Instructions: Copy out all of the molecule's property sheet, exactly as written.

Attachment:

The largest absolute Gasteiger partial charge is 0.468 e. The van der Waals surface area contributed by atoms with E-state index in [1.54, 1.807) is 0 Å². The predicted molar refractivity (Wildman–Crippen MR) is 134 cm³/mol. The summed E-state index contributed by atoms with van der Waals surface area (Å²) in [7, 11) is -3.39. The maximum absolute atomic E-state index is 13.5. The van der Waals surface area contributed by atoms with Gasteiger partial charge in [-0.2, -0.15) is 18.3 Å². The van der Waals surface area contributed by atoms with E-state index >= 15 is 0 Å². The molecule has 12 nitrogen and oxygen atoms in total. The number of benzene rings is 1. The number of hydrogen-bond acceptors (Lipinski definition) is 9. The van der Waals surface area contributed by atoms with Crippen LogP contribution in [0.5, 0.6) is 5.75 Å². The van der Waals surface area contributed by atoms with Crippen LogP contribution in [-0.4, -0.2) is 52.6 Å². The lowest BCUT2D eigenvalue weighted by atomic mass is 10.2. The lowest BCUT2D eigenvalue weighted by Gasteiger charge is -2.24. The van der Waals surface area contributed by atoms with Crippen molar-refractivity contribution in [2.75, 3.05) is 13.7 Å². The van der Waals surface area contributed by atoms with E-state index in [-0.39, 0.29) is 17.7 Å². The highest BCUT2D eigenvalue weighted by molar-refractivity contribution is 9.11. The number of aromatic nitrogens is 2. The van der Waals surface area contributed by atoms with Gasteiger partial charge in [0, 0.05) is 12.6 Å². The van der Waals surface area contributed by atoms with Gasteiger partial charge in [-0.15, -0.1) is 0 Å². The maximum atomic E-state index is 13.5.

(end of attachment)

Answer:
The largest absolute Gasteiger partial charge is 0.468 e. The van der Waals surface area contributed by atoms with E-state index in [1.54, 1.807) is 0 Å². The predicted molar refractivity (Wildman–Crippen MR) is 134 cm³/mol. The summed E-state index contributed by atoms with van der Waals surface area (Å²) in [7, 11) is -3.39. The maximum absolute atomic E-state index is 13.5. The van der Waals surface area contributed by atoms with Gasteiger partial charge in [-0.2, -0.15) is 18.3 Å². The van der Waals surface area contributed by atoms with E-state index >= 15 is 0 Å². The molecule has 12 nitrogen and oxygen atoms in total. The number of benzene rings is 1. The number of hydrogen-bond acceptors (Lipinski definition) is 9. The van der Waals surface area contributed by atoms with Crippen LogP contribution in [0.5, 0.6) is 5.75 Å². The van der Waals surface area contributed by atoms with Crippen LogP contribution in [-0.4, -0.2) is 52.6 Å². The lowest BCUT2D eigenvalue weighted by atomic mass is 10.2. The lowest BCUT2D eigenvalue weighted by Gasteiger charge is -2.24. The van der Waals surface area contributed by atoms with Crippen molar-refractivity contribution in [2.75, 3.05) is 13.7 Å². The van der Waals surface area contributed by atoms with E-state index in [-0.39, 0.29) is 17.7 Å². The highest BCUT2D eigenvalue weighted by molar-refractivity contribution is 9.11. The number of aromatic nitrogens is 2. The van der Waals surface area contributed by atoms with Gasteiger partial charge in [0, 0.05) is 12.6 Å². The van der Waals surface area contributed by atoms with Gasteiger partial charge in [-0.15, -0.1) is 0 Å². The maximum atomic E-state index is 13.5.